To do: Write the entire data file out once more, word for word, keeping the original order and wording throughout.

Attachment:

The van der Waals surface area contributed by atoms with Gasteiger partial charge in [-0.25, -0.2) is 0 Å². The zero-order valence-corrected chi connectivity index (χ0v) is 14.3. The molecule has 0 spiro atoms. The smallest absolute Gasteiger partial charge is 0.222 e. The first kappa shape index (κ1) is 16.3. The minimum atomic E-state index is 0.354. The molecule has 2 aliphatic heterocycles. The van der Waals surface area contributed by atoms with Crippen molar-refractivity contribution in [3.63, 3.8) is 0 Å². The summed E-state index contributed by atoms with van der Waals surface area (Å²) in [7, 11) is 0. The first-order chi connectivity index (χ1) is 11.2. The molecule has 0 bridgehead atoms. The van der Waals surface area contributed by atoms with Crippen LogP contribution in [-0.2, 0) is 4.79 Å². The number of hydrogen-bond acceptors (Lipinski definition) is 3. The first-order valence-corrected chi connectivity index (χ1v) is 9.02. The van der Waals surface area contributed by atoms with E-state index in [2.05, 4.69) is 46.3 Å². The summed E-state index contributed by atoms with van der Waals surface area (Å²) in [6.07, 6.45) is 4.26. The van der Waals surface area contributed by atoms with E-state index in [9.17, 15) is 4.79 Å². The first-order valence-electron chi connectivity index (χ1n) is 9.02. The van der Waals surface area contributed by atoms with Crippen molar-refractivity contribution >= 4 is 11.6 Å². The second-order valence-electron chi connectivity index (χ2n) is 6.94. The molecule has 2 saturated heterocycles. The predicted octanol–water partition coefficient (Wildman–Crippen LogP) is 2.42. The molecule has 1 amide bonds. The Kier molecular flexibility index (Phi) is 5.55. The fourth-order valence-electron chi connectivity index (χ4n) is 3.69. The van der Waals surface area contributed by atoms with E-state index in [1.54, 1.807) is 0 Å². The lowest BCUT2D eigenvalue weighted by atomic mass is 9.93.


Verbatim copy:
The van der Waals surface area contributed by atoms with Gasteiger partial charge in [-0.25, -0.2) is 0 Å². The zero-order valence-corrected chi connectivity index (χ0v) is 14.3. The molecule has 0 spiro atoms. The smallest absolute Gasteiger partial charge is 0.222 e. The first kappa shape index (κ1) is 16.3. The minimum atomic E-state index is 0.354. The molecule has 2 aliphatic heterocycles. The van der Waals surface area contributed by atoms with Crippen molar-refractivity contribution in [3.63, 3.8) is 0 Å². The summed E-state index contributed by atoms with van der Waals surface area (Å²) in [7, 11) is 0. The first-order chi connectivity index (χ1) is 11.2. The molecule has 0 bridgehead atoms. The van der Waals surface area contributed by atoms with Crippen LogP contribution in [-0.2, 0) is 4.79 Å². The number of hydrogen-bond acceptors (Lipinski definition) is 3. The first-order valence-corrected chi connectivity index (χ1v) is 9.02. The van der Waals surface area contributed by atoms with E-state index in [2.05, 4.69) is 46.3 Å². The summed E-state index contributed by atoms with van der Waals surface area (Å²) in [6.07, 6.45) is 4.26. The van der Waals surface area contributed by atoms with E-state index in [9.17, 15) is 4.79 Å². The first-order valence-electron chi connectivity index (χ1n) is 9.02. The van der Waals surface area contributed by atoms with Crippen molar-refractivity contribution >= 4 is 11.6 Å². The second-order valence-electron chi connectivity index (χ2n) is 6.94. The molecule has 2 saturated heterocycles. The predicted octanol–water partition coefficient (Wildman–Crippen LogP) is 2.42. The molecule has 1 amide bonds. The Kier molecular flexibility index (Phi) is 5.55. The fourth-order valence-electron chi connectivity index (χ4n) is 3.69. The van der Waals surface area contributed by atoms with E-state index in [1.54, 1.807) is 0 Å². The lowest BCUT2D eigenvalue weighted by atomic mass is 9.93.